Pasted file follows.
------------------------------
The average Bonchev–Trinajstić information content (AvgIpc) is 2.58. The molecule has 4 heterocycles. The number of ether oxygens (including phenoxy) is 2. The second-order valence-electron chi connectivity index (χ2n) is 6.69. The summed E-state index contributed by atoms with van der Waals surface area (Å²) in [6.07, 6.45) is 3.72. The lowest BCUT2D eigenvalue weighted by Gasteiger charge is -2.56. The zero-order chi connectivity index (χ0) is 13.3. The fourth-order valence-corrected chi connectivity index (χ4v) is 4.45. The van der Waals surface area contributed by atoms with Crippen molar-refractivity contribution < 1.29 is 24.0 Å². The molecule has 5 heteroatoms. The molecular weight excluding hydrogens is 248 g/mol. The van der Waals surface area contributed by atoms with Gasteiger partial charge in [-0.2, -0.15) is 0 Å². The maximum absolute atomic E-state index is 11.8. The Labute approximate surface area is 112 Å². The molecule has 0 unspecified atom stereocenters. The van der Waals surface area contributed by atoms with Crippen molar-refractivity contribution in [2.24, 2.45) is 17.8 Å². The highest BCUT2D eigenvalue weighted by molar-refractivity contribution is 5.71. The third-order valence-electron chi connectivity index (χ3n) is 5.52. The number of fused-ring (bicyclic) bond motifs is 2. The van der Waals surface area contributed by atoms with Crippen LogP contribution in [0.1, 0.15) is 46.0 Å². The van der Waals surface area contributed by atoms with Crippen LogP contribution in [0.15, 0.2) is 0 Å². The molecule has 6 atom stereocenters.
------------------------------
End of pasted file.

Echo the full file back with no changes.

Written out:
The average Bonchev–Trinajstić information content (AvgIpc) is 2.58. The molecule has 4 heterocycles. The number of ether oxygens (including phenoxy) is 2. The second-order valence-electron chi connectivity index (χ2n) is 6.69. The summed E-state index contributed by atoms with van der Waals surface area (Å²) in [6.07, 6.45) is 3.72. The lowest BCUT2D eigenvalue weighted by Gasteiger charge is -2.56. The zero-order chi connectivity index (χ0) is 13.3. The fourth-order valence-corrected chi connectivity index (χ4v) is 4.45. The van der Waals surface area contributed by atoms with Crippen molar-refractivity contribution < 1.29 is 24.0 Å². The molecule has 5 heteroatoms. The molecular weight excluding hydrogens is 248 g/mol. The van der Waals surface area contributed by atoms with Gasteiger partial charge in [-0.2, -0.15) is 0 Å². The maximum absolute atomic E-state index is 11.8. The Labute approximate surface area is 112 Å². The molecule has 0 unspecified atom stereocenters. The van der Waals surface area contributed by atoms with Crippen molar-refractivity contribution in [2.24, 2.45) is 17.8 Å². The highest BCUT2D eigenvalue weighted by molar-refractivity contribution is 5.71. The third-order valence-electron chi connectivity index (χ3n) is 5.52. The number of fused-ring (bicyclic) bond motifs is 2. The van der Waals surface area contributed by atoms with Crippen LogP contribution in [0.1, 0.15) is 46.0 Å². The van der Waals surface area contributed by atoms with Crippen LogP contribution in [0.15, 0.2) is 0 Å². The molecule has 6 atom stereocenters.